Forest Silver Dollar Care Guide

This plant is a popular floral favorite with his blue foliage climbing up the stem. The scented leaves and stems appear with a white waxy powder that keeps them preserved, which is why they’re often dried.
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  • Light : High

    Plant in full sun (6-8 hours)

  • Water : Medium

    Water well when planting and follow our guide on watering perennials, trees, and shrubs here. Keep the soil consistently moist but not soggy during the first year he's trying to get established. Once established, let the soil dry out a bit between waterings. Check the earth each day to ensure your plant doesn't wilt or the leaves start getting crispy and brown if it's hot.

  • Humidity : Medium

    This plant doesn't need extra humidity to thrive.

  • Temp : 65℉ - 71℉

    This plant likes a cool summers for optimum growth though they can survive hotter temps. If you're in a hotter climate, give it morning sun for 6-8 hours and afternoon shade.

  • Zone : 9|10

    This plant can stand temps down to 20°F-30°F for a short time. If growing in a container outside, protect him from winter winds and cold by bringing the container into a heated greenhouse.

  • Fertilizer : Seasonally

    If growing in the garden bed, give your plant a slow-release organic fertilizer high in nitrogen in the spring.
    Scratch the soil's surface between the trunk and drip edge and sprinkle around the plant.
    Dust a little compost over the fertilizer and water.

    If growing in a container, use a liquid organic fertilizer high in nitrogen and apply once a month when watering.

  • Repotting : Rarely

    To transplant into a garden container or the garden bed, water your plant the night before. Dig the hole twice as wide as the grower pot and slightly shorter than the grower pot (not deeper) to raise the crown. Remove the plant and center in the spot. Add rooting hormone around the roots of the plant. Water in the hole and let drain. Add compost to enhance the soil consistency and bring the soil pH to neutral or slightly acidic.  Fill around the plant and up to the top of its soil line. Tamp down with your hands to remove any air pockets. Water again around the drip line.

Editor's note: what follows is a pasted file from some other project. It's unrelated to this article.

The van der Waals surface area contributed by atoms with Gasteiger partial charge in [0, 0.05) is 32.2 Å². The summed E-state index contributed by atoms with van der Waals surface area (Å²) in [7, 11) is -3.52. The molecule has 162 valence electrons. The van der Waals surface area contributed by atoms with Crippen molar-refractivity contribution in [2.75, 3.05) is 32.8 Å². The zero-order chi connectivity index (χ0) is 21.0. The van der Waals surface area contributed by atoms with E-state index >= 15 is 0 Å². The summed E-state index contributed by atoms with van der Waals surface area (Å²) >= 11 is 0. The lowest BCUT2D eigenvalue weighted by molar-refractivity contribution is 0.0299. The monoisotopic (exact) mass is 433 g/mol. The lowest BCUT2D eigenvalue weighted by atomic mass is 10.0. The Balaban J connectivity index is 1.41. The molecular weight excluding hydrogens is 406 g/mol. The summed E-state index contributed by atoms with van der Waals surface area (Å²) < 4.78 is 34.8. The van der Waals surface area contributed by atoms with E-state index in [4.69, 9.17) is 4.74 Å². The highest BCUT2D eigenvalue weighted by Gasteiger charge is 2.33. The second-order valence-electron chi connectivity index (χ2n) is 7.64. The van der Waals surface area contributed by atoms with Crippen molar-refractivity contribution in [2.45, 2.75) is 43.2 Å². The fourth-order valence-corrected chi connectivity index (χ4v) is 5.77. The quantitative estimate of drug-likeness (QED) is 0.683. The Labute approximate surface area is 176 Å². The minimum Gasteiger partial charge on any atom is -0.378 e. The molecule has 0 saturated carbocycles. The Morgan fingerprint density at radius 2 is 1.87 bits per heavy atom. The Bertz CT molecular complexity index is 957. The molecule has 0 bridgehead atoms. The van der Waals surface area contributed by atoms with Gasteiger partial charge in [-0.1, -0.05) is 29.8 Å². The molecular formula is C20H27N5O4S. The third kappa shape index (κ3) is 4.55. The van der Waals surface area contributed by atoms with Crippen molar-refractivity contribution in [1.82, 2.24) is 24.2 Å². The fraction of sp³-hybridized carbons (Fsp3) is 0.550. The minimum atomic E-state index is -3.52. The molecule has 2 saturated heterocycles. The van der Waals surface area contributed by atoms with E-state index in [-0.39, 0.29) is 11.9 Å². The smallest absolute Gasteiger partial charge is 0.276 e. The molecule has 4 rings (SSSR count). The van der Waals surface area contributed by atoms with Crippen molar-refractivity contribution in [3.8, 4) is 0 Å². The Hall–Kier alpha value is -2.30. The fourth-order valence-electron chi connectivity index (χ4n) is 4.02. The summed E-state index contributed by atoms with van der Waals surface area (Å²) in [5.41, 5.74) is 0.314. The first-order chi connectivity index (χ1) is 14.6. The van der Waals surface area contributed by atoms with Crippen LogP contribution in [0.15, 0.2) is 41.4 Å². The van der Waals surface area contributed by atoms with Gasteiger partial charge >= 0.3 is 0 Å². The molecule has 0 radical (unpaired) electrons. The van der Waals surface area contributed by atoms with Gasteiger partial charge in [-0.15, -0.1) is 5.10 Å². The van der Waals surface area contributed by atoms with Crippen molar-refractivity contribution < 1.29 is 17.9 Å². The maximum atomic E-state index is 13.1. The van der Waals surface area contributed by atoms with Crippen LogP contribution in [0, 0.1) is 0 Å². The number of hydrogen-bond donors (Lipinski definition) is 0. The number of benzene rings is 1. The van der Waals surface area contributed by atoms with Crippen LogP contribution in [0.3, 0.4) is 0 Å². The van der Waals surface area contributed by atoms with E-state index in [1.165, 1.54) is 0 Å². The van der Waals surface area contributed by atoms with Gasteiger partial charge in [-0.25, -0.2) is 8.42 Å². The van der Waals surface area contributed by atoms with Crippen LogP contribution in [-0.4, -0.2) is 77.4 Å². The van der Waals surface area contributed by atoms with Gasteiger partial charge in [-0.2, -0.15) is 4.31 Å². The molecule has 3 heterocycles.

• Cleaning : As needed

    Trim out any dead, damaged or diseased limbs on your shrub when needed. In the spring, you can control the height of the plant or encourage more foliage by trimming back. This plant can. handle heavy pruning.

  • Propagation : Cuttings

    When plants grow lots of foliage in the spring, prune a 6-8 inch stem cutting at least two months to a year old. Cut the stem just below a leaf node. Remove leaves on 1/3 of the bottom half of the branch with pruners. (Do not tear off.) Dip the roots' ends and place down to the first leaf intersection in the damp, well-draining, potting soil mix that consists of 3:1 orchid mix and perlite. Tamp down around the stem to secure them. Use a 2-3 inch container with a 5 inch deep base with deep drainage for the roots to grow. Mist a clear plastic bag to create humidity and place the bag over the top of the plantings loosely. There is no need to tie off the bag but allow a little airflow under and into the planting pot. Set it in bright, indirect sunlight while they are rooting. The soil needs to be at 68°F. Check the moisture and humidity each day and add misting to the soil (not the leaves) while the roots establish. After 3-4 weeks, roots will begin to form. You can tug onto the stem to ensure the roots establish after new growth begins. Place the cuttings in the morning sun for a couple of hours each day to harden them off. Increase the time each day and check to ensure the leaves aren't getting sunburnt. Once they have transitioned into the sun, you can transplant them to the garden after the roots are mature.